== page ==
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#12 jv1597   User is offline

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Re: Just dreaming...

Posted 20 February 2020 - 11:03 AM

C-Operation-Oriented Language (COOL) :punk:/>/>

rounded-rectOperation(*okButton, x1, x1, y1, y1, x2, x2, y2, y2, fill, 242.243.244, shade, 253.254.254, 4); 
rounded-rectOperation(*cancelButton, x1, x1, y1, y1, x2, x2, y2, y2, fill, 242.243.244, shade, 253.254.254, 4);
gui-arrayOperation(*buttons_gui-array, gui-array_buf); 
insertOperation(buttons_gui-array, okButton); 
insertOperation(buttons_gui-array, cancelButton);
displayOperation(cout, buttons_gui-array); 




This snippet would fill with gray; shade with whiter-gray 4 pixels thick, create a gui array using an empty gui-array buffer, insert 2 gui elements into the array, and display gui-array elements. Rounded-rectOperation() rounds the corners of the rectangular coordinates specified. Cool! :tooth:/>/>

This post has been edited by jv1597: 20 February 2020 - 11:33 AM

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#13 jv1597   User is offline

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Re: Just dreaming...

Posted 20 February 2020 - 11:48 AM

Does anyone know how I got a -2 for reputation?
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#14 Skydiver   User is offline

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Re: Just dreaming...

Posted 20 February 2020 - 07:04 PM

To check your reputation, go to your profile and look at "Reputation received".

Anyway, you just repeated what you said previous about what you were expecting the IDE to do. You did not address the how that I was asking about. Consider this scenario: The user starts a brand new project and and has just a blank page. They have not even written a module yet. So what components will be listed for that module? How did it pick those components?

Now the user types in just these 4 letters to get the word: "void". What components will be listed now? How did it pick those components?

The user continues and has this in the IDE:
void main() {
    stop();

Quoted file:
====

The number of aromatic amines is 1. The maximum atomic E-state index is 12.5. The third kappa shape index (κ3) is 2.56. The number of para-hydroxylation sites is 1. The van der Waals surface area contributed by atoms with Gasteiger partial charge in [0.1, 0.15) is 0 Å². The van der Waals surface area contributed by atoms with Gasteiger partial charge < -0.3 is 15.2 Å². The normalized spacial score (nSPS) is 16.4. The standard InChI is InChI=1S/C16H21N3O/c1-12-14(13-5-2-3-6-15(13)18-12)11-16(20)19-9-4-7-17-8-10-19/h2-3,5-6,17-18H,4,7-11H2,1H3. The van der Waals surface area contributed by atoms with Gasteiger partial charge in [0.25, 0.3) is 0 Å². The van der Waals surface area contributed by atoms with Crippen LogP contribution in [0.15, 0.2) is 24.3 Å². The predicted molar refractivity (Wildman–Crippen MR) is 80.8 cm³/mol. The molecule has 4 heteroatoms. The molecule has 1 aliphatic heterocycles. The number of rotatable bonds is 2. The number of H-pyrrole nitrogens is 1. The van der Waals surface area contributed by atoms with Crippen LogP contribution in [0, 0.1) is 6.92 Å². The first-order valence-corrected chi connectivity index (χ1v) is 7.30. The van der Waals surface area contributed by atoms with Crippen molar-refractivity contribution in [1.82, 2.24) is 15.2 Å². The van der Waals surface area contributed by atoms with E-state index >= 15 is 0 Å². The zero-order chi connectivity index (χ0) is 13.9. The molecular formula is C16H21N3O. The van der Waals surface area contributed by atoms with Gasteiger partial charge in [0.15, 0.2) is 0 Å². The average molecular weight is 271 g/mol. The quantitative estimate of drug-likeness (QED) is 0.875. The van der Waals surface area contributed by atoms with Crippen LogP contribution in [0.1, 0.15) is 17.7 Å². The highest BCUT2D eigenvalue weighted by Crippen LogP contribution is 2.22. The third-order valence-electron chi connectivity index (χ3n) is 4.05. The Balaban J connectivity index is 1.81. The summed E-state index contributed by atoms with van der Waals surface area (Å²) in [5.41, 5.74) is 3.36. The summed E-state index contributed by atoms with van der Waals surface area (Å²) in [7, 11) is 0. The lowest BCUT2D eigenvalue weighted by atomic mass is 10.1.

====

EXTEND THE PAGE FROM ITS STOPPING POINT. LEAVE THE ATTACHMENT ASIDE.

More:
}


What components would be listed now? How did it pick those components?
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#15 jv1597   User is offline

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Re: Just dreaming...

Posted 21 February 2020 - 01:02 AM

Quote

What components would be listed now? How did it pick those components?


OOOOOhhhhh, ok, I might have gotten you mixed up. Here's how that would work:

User chooses:
File Operation Dropdown Menu

User then chooses:
Read Operation from the dropdown menu

The reference interface brings up:
std-basic::ifstream

Two specializations for common character types are also defined:

Defined in header <fstream>
Type Definition
ifstream basic_ifstream<char>
wifstream basic_ifstream<wchar_t>
iostream basic_iostream<char>
wiostream basic_iostream<wchar_t>
std::string std::basic_string<char>
std::wstring std::basic_string<wchar_t>


File Reading:
get :: extracts characters
(public member function of std::basic_istream<CharT,Traits>)

getline :: extracts characters until the given character is found
(public member function of std::basic_istream<CharT,Traits>)


Error Checking:
good :: checks if no error has occurred i.e. I/O operations are available
(public member function of std::basic_ios<CharT,Traits>)

eof :: checks if end-of-file has been reached
(public member function of std::basic_ios<CharT,Traits>)

fail :: checks if an error has occurred
(public member function of std::basic_ios<CharT,Traits>)

bad :: checks if a non-recoverable error has occurred
(public member function of std::basic_ios<CharT,Traits>)

EXAMPLE:
// reading a text file
#include <iostream>
#include <fstream>
#include <string>
using namespace std;

int main () {
  string line;
  ifstream myfile ("example.txt");
  if (myfile.is_open())
  {
    while ( getline (myfile,line) )
    {
      cout << line << '\n';
    }
    myfile.close();
  }

  else cout << "Unable to open file"; 

  return 0;
}




So as with any IDE it requires whatever measure of coding experience your comfortable with for your programming needs. The reference interface doesn't bring up suggestions like suggestion widgets do, it brings up only the specific set of language components you will need for the scope of the module. So if your scope is to read from a file, it wouldn't type your code for you, it pulls up the specific methods/functions you will be using for that file read scope. Most IDEs offer templates for the sake of efficiency, in case a newbie needs one to get started.

This post has been edited by jv1597: 21 February 2020 - 01:16 AM